A primitive '90s bass line, simple disco beats, and short, jazzy vocal samples
At one step's remove from Ifwe's bedroom lyricism, Pletnev spins his own version of nostalgic or deep house - under the stage-name of Ponty Mython. From this performer's catalog we're told to expect "a primitive '90s bass line, simple disco beats, and short, jazzy vocal samples." When asked about the wistful, markedly carefree or childlike tone that informs all these tracks and cartoons, Pletnev has recently declared:
Aleksandr Pletnev (left) performing live
"Judging by my age, I should've become an adult long ago... but, to be honest, it's a frightening thought. There are so many contradictions between 'adult existence' and what strikes me as 'a happy life.' But an element of infantilism is probably inherent in anybody who hopes to 'be themselves' [come what may]..."
A desire to extend the trusting naivety of childhood arose very recently after Pletnev and his brother - as Ifwe - won a major prize last month at Moscow's "Stepnoi Volk" awards. Just as the Igrateka club cherishes smallness, intimacy, and whimsy, so the members of Ifwe said they had no intention of embracing stentorian loudness - in any form. "We don't think our music could ever have mass appeal. We prefer smaller stages and festivals. The material we write is both intimate and essentially peaceful - you could hardly play it in stadiums!"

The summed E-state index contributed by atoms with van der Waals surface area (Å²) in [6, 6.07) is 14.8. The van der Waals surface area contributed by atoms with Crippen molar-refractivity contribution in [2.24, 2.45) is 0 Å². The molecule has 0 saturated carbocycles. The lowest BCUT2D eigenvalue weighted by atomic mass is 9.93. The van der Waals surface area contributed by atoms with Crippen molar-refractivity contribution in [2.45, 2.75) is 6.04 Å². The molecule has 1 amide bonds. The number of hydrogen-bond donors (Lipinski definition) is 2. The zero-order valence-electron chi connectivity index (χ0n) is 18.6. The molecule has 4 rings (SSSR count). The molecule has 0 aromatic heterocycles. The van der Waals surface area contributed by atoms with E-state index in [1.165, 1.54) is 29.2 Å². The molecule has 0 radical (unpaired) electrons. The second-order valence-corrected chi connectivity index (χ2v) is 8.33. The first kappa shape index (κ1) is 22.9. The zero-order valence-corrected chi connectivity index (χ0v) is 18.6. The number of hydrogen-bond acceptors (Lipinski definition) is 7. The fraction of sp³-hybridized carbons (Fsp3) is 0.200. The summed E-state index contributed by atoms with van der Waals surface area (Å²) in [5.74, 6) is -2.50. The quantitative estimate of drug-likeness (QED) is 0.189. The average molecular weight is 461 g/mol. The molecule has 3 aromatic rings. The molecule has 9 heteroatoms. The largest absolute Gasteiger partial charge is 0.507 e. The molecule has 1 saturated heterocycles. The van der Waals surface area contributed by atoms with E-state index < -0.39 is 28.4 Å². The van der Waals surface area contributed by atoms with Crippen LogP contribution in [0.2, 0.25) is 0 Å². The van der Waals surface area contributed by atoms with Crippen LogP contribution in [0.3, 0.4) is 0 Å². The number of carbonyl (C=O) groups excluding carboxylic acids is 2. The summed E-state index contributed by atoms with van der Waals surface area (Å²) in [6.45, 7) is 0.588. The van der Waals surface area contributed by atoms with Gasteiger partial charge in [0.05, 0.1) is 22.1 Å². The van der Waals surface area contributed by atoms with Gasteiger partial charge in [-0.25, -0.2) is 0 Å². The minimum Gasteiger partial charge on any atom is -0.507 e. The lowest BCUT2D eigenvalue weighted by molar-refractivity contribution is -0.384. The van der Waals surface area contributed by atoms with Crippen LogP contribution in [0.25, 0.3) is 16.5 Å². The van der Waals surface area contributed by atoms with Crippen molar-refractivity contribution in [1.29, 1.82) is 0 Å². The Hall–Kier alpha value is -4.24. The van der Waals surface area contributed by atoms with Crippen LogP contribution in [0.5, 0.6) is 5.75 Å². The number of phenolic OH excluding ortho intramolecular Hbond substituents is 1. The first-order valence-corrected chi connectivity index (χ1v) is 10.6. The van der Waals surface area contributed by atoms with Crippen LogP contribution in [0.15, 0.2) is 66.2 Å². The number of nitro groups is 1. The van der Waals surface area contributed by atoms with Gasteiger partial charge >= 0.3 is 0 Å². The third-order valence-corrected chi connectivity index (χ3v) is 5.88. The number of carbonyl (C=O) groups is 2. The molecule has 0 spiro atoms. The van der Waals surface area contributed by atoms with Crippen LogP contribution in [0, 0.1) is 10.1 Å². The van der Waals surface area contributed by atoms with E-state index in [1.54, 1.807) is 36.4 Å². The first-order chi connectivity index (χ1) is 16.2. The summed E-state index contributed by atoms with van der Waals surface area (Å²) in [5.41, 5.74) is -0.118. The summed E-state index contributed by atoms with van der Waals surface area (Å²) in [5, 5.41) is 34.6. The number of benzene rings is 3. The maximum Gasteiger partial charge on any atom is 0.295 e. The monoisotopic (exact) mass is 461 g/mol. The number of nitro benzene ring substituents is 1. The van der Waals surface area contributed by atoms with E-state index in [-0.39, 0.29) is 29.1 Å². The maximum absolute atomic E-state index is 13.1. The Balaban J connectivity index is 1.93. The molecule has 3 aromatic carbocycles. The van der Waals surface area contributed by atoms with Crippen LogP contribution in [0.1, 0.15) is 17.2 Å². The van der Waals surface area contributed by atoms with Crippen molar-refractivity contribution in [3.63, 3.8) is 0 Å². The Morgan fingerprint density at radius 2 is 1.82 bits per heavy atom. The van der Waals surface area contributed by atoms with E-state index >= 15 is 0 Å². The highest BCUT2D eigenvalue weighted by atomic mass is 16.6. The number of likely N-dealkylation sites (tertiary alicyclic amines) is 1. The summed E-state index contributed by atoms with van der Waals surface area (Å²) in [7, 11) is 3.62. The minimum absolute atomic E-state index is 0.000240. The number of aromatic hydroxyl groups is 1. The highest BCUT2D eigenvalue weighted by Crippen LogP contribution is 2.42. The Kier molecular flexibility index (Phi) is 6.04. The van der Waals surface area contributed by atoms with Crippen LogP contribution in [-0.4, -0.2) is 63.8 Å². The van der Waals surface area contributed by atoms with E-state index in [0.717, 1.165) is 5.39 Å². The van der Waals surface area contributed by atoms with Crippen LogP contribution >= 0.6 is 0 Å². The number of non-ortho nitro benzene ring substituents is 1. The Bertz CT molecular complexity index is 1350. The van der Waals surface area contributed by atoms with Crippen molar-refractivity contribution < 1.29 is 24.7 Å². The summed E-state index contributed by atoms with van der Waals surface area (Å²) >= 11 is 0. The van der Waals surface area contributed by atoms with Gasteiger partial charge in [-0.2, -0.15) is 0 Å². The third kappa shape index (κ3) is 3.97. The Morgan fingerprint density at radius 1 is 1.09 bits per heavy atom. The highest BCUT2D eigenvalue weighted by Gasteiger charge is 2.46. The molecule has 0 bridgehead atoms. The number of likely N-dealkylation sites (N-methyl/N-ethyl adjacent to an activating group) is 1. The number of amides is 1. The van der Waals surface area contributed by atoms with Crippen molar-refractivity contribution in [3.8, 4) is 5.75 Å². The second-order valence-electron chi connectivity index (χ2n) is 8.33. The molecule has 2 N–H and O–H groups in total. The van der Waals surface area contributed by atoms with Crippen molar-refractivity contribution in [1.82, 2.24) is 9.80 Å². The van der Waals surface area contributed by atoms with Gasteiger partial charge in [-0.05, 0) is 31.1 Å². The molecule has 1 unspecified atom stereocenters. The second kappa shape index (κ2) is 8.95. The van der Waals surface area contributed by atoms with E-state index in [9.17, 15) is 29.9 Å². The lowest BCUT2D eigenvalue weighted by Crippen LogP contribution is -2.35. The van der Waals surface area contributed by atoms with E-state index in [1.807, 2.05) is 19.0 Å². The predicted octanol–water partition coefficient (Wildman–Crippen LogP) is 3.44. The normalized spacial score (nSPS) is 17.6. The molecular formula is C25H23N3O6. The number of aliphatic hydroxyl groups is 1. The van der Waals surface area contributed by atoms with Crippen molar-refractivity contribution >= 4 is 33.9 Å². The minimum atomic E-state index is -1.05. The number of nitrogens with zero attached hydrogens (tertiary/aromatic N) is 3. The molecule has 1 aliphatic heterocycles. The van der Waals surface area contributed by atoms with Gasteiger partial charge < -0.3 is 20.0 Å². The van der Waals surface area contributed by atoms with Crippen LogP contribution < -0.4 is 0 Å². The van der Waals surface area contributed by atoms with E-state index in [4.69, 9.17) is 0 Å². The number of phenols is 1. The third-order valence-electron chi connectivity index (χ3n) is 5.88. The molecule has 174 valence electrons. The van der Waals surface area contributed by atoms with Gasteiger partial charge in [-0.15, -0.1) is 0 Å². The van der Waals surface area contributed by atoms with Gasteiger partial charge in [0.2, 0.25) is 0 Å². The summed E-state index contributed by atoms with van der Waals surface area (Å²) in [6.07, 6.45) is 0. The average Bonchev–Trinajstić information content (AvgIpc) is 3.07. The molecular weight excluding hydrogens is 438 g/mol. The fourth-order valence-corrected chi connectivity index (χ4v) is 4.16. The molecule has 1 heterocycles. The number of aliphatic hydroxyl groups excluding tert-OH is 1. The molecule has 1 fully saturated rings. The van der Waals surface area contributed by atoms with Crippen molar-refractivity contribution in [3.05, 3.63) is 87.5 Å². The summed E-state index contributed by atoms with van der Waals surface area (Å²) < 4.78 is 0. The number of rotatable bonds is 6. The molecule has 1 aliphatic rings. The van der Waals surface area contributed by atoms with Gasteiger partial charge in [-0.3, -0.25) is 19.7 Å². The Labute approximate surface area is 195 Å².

The material we write is both intimate and essentially peaceful
Wistfulness therefore seeks and finds a suitable home: it is small and located in the distant, dreamy past. The fourth and final musician on the Boxter EP upholds those same values: Ivan Lopatyn (aka Laydbook) from the ancient town of Velikii Novgorod. Having begun his musical career in 1998, he was soon garnering local prizes, which would then lead to publishing opportunities. International collaborations would also multiply, especially with producers from the US.
Today Lopatyn/Laydbook is committed primarily to work within the fields of tech-house and nu-disco, both of which make his inclusion in the Boxter EP logical. What, though, of our other DJs' penchant for speaking of their catalog as "cosmic," "fantastic," or simply "childishly romantic"? Does Laydbook also advocate the immaterial charms of a dancefloor?